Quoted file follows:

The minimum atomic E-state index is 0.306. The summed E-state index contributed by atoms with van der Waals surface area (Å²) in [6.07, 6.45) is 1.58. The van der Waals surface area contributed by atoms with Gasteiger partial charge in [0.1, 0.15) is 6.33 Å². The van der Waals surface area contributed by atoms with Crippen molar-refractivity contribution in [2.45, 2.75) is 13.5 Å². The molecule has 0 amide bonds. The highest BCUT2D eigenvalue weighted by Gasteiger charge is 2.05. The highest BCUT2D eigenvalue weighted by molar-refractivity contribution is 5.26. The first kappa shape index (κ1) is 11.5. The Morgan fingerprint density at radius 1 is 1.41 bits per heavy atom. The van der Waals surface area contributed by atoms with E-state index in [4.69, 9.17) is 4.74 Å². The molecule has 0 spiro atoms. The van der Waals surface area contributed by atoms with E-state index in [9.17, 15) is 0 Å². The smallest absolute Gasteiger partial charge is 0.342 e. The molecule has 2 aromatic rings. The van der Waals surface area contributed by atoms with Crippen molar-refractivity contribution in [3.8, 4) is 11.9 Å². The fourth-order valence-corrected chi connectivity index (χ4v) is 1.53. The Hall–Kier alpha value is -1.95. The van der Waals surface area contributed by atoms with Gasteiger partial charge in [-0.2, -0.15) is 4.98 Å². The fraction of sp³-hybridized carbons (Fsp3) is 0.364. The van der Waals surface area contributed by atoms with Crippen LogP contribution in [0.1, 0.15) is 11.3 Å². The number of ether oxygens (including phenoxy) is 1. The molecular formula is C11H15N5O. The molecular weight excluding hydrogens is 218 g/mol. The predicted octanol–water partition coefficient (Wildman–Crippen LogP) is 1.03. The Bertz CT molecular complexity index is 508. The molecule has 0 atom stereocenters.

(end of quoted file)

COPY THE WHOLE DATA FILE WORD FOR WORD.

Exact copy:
The minimum atomic E-state index is 0.306. The summed E-state index contributed by atoms with van der Waals surface area (Å²) in [6.07, 6.45) is 1.58. The van der Waals surface area contributed by atoms with Gasteiger partial charge in [0.1, 0.15) is 6.33 Å². The van der Waals surface area contributed by atoms with Crippen molar-refractivity contribution in [2.45, 2.75) is 13.5 Å². The molecule has 0 amide bonds. The highest BCUT2D eigenvalue weighted by Gasteiger charge is 2.05. The highest BCUT2D eigenvalue weighted by molar-refractivity contribution is 5.26. The first kappa shape index (κ1) is 11.5. The Morgan fingerprint density at radius 1 is 1.41 bits per heavy atom. The van der Waals surface area contributed by atoms with E-state index in [4.69, 9.17) is 4.74 Å². The molecule has 0 spiro atoms. The van der Waals surface area contributed by atoms with E-state index in [9.17, 15) is 0 Å². The smallest absolute Gasteiger partial charge is 0.342 e. The molecule has 2 aromatic rings. The van der Waals surface area contributed by atoms with Crippen molar-refractivity contribution in [3.8, 4) is 11.9 Å². The fourth-order valence-corrected chi connectivity index (χ4v) is 1.53. The Hall–Kier alpha value is -1.95. The van der Waals surface area contributed by atoms with Gasteiger partial charge in [-0.2, -0.15) is 4.98 Å². The fraction of sp³-hybridized carbons (Fsp3) is 0.364. The van der Waals surface area contributed by atoms with Crippen LogP contribution in [0.1, 0.15) is 11.3 Å². The number of ether oxygens (including phenoxy) is 1. The molecular formula is C11H15N5O. The molecular weight excluding hydrogens is 218 g/mol. The predicted octanol–water partition coefficient (Wildman–Crippen LogP) is 1.03. The Bertz CT molecular complexity index is 508. The molecule has 0 atom stereocenters.